Several of the Resurrection accounts stress that Jesus showed the disciples His wounds. On one level we can understand that He was trying to make clear to them that the same Christ who was crucified stood before them; He was not a ghost or an apparition or simply someone who looked like Jesus.
When Christ rose, He took up His same, true body, but it now manifested a perfected glory. When we rise on the last day, the same will be true of our bodies. Why, then, were Christ’s wounds visible in His glorified body? Are not wounds and scars inconsistent with a glorified body?
St. Thomas Aquinas provides five reasons that Christ’s wounds are fitting in His glorified body. His reflections, from the Summa Theologiae III, Q. 54, Art. 4, are beautiful and poignant. St. Thomas’ words are presented below in bold, black italics, while my remarks appear in plain red text.
It was fitting for Christ’s soul at His Resurrection to resume the body with its scars. In the first place, for Christ’s own glory. For Bede says on Luke 24:40 that He kept His scars not from inability to heal them, “but to wear them as an everlasting trophy of His victory.” Hence Augustine says (De Civ. Dei xxii): “Perhaps in that kingdom we shall see on the bodies of the Martyrs the traces of the wounds which they bore for Christ’s name: because it will not be a deformity, but a dignity in them; and a certain kind of beauty will shine in them, in the body, though not of the body.”
Christ’s wounds are a dignity not a deformity, a sign of love not of loss, an indication of obedience not of onerousness. Through His wounds the Lord can say, “Here is what the world did to me, yet I live. Here is the cost of your redemption and the lavishness of my love.”
Secondly, to confirm the hearts of the disciples as to “the faith in His Resurrection” (Bede, on Luke 24:40).
This is what theologians refer to as “continuity.” The wounds demonstrate that the body that died on the cross is the same one the disciples see standing before them. Jesus has not taken up or fashioned a new body or a similar one; He is truly risen. The Greek word for resurrection is anastasis, which literally means “to stand again.” The word “resurrection” means the same thing: re (again) + surrexit (he stands). None of this would be true if a different body were before them, no matter how similar. Thus, Christ’s wounds confirm the truth of the resurrection.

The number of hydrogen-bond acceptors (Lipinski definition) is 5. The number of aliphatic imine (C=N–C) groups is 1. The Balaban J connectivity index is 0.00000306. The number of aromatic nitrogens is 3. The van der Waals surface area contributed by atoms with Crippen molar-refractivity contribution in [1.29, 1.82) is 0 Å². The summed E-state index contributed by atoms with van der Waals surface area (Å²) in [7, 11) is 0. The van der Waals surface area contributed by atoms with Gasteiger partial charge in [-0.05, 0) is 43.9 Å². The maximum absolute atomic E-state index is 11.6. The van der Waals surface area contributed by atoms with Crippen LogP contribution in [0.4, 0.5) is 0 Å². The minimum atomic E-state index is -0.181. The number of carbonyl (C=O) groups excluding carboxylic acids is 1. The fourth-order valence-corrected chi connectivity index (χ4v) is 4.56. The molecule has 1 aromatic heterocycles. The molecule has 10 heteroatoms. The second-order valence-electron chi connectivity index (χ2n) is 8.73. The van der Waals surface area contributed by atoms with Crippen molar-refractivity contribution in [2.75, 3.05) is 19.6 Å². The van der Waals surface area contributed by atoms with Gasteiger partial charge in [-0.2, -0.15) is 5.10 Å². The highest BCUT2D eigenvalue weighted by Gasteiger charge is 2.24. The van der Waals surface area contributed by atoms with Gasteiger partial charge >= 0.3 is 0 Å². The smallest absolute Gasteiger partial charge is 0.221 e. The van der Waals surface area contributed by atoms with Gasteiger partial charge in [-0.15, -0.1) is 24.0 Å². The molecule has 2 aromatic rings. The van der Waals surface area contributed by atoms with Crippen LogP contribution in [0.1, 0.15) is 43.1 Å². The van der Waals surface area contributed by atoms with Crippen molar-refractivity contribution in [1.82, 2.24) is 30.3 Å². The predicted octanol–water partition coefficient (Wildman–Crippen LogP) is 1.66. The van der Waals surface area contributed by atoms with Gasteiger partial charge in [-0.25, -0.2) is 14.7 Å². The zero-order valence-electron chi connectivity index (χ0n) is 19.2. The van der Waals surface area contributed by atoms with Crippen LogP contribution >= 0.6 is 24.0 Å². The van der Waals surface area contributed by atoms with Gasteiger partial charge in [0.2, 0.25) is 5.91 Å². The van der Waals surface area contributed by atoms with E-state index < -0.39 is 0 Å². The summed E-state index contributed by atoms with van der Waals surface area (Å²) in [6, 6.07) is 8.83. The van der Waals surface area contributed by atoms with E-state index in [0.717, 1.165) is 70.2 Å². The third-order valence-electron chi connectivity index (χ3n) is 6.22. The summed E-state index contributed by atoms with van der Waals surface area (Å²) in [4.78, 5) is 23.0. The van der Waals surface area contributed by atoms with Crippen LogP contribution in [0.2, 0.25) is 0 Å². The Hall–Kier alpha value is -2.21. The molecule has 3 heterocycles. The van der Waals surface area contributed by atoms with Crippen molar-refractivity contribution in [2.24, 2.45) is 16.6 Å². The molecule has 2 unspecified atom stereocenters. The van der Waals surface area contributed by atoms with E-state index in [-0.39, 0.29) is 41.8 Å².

Thirdly, “that when He pleads for us with the Father, He may always show the manner of death He endured for us” (Bede, on Luke 24:40).
Beautiful! The picture here is of the Son, Jesus, showing His wounds to His Father and saying, “See how I have loved them, Father. Have mercy on them.”
The Book of Hebrews says, Consequently, Jesus is able to save to the uttermost those who draw near to God through him, since he always lives to make intercession for them. For it was indeed fitting that we should have such a high priest, holy, innocent, unstained, separated from sinners, and exalted above the heavens. He has no need, like those high priests, to offer sacrifices daily, first for his own sins and then for those of the people, since he did this once for all when he offered up himself (Heb 7:25-27).
Fourthly, “that He may convince those redeemed in His blood, how mercifully they have been helped, as He exposes before them the traces of the same death” (Bede, on Luke 24:40).
To those who doubt the Lord’s love or His understanding of our trials, Christ’s wounds speak tenderly and clearly of His love and of the price He was willing to pay for us. His wounds are more eloquent testimony than any words could be. Is God merciful? Does God understand or care at all about our condition? Look to the wounds of Christ; dwell in them; take shelter in them.